Is Wells Fargo (WFC) a Buy as Wall Street Analysts Look Optimistic?
Investors often turn to recommendations made by Wall Street analysts before making a Buy, Sell, or Hold decision about a stock. While media reports about rating changes by these brokerage-firm employed (or sell-side) analysts often affect a stock's price, do they really matter?
Before we discuss the reliability of brokerage recommendations and how to use them to your advantage, let's see what these Wall Street heavyweights think about Wells Fargo (WFC).
Wells Fargo currently has an average brokerage recommendation (ABR) of 1.90, on a scale of 1 to 5 (Strong Buy to Strong Sell), calculated based on the actual recommendations (Buy, Hold, Sell, etc.) made by 15 brokerage firms. An ABR of 1.90 approximates between Strong Buy and Buy.
Of the 15 recommendations that derive the current ABR, seven are Strong Buy and two are Buy. Strong Buy and Buy respectively account for 46.7% and 13.3% of all recommendations.
Brokerage Recommendation Trends for WFC
Check price target & stock forecast for Wells Fargo here>>>
While the ABR calls for buying Wells Fargo, it may not be wise to make an investment decision solely based on this information. Several studies have shown limited to no success of brokerage recommendations in guiding investors to pick stocks with the best price increase potential.
Are you wondering why? The vested interest of brokerage firms in a stock they cover often results in a strong positive bias of their analysts in rating it. Our research shows that for every "Strong Sell" recommendation, brokerage firms assign five "Strong Buy" recommendations.
In other words, their interests aren't always aligned with retail investors, rarely indicating where the price of a stock could actually be heading. Therefore, the best use of this information could be validating your own research or an indicator that has proven to be highly successful in predicting a stock's price movement.
With an impressive externally audited track record, our proprietary stock rating tool, the Zacks Rank, which classifies stocks into five groups, ranging from Zacks Rank #1 (Strong Buy) to Zacks Rank #5 (Strong Sell), is a reliable indicator of a stock's near -term price performance. So, validating the Zacks Rank with ABR could go a long way in making a profitable investment decision.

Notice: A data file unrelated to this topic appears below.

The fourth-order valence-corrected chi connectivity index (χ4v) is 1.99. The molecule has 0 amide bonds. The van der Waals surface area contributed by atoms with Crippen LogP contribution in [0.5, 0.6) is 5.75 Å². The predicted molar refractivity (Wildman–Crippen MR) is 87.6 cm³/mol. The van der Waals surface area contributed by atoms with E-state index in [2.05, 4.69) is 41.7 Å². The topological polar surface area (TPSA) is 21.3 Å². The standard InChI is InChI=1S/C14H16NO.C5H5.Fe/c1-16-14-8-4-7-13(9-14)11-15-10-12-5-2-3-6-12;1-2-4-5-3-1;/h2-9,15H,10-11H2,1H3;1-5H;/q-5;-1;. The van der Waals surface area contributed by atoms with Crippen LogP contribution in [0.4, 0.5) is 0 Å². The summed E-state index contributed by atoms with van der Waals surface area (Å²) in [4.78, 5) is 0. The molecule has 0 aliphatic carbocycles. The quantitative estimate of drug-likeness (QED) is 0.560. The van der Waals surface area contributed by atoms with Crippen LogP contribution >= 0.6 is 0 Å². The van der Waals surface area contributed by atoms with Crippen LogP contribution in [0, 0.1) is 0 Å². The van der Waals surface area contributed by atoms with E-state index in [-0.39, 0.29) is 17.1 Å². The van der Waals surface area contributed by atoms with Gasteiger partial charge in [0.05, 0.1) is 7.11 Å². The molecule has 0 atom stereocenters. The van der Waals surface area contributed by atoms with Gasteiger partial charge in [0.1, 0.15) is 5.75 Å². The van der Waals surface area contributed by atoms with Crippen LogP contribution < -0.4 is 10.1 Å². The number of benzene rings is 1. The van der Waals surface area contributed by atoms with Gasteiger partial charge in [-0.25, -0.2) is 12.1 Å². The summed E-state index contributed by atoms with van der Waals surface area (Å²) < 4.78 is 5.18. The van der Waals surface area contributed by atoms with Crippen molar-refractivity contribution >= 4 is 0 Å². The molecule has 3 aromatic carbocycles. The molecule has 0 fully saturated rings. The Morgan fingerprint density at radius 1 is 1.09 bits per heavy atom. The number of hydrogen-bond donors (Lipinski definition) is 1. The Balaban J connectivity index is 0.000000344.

Zacks Rank Should Not Be Confused With ABR
In spite of the fact that Zacks Rank and ABR both appear on a scale from 1 to 5, they are two completely different measures.
The ABR is calculated solely based on brokerage recommendations and is typically displayed with decimals (example: 1.28). In contrast, the Zacks Rank is a quantitative model allowing investors to harness the power of earnings estimate revisions. It is displayed in whole numbers -- 1 to 5.
It has been and continues to be the case that analysts employed by brokerage firms are overly optimistic with their recommendations. Because of their employers' vested interests, these analysts issue more favorable ratings than their research would support, misguiding investors far more often than helping them.
In contrast, the Zacks Rank is driven by earnings estimate revisions. And near-term stock price movements are strongly correlated with trends in earnings estimate revisions, according to empirical research.
Furthermore, the different grades of the Zacks Rank are applied proportionately across all stocks for which brokerage analysts provide earnings estimates for the current year. In other words, at all times, this tool maintains a balance among the five ranks it assigns.
There is also a key difference between the ABR and Zacks Rank when it comes to freshness. When you look at the ABR, it may not be up-to-date. Nonetheless, since brokerage analysts constantly revise their earnings estimates to reflect changing business trends, and their actions get reflected in the Zacks Rank quickly enough, it is always timely in predicting future stock prices.
Is WFC a Good Investment?
In terms of earnings estimate revisions for Wells Fargo, the Zacks Consensus Estimate for the current year has remained unchanged over the past month at $4.81.
Analysts' steady views regarding the company's earnings prospects, as indicated by an unchanged consensus estimate, could be a legitimate reason for the stock to perform in line with the broader market in the near term.
The size of the recent change in the consensus estimate, along with three other factors related to earnings estimates, has resulted in a Zacks Rank #3 (Hold) for Wells Fargo. You can see the complete list of today's Zacks Rank #1 (Strong Buy) stocks here >>>>
It may therefore be prudent to be a little cautious with the Buy-equivalent ABR for Wells Fargo.
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Wells Fargo & Company (WFC) : Free Stock Analysis Report
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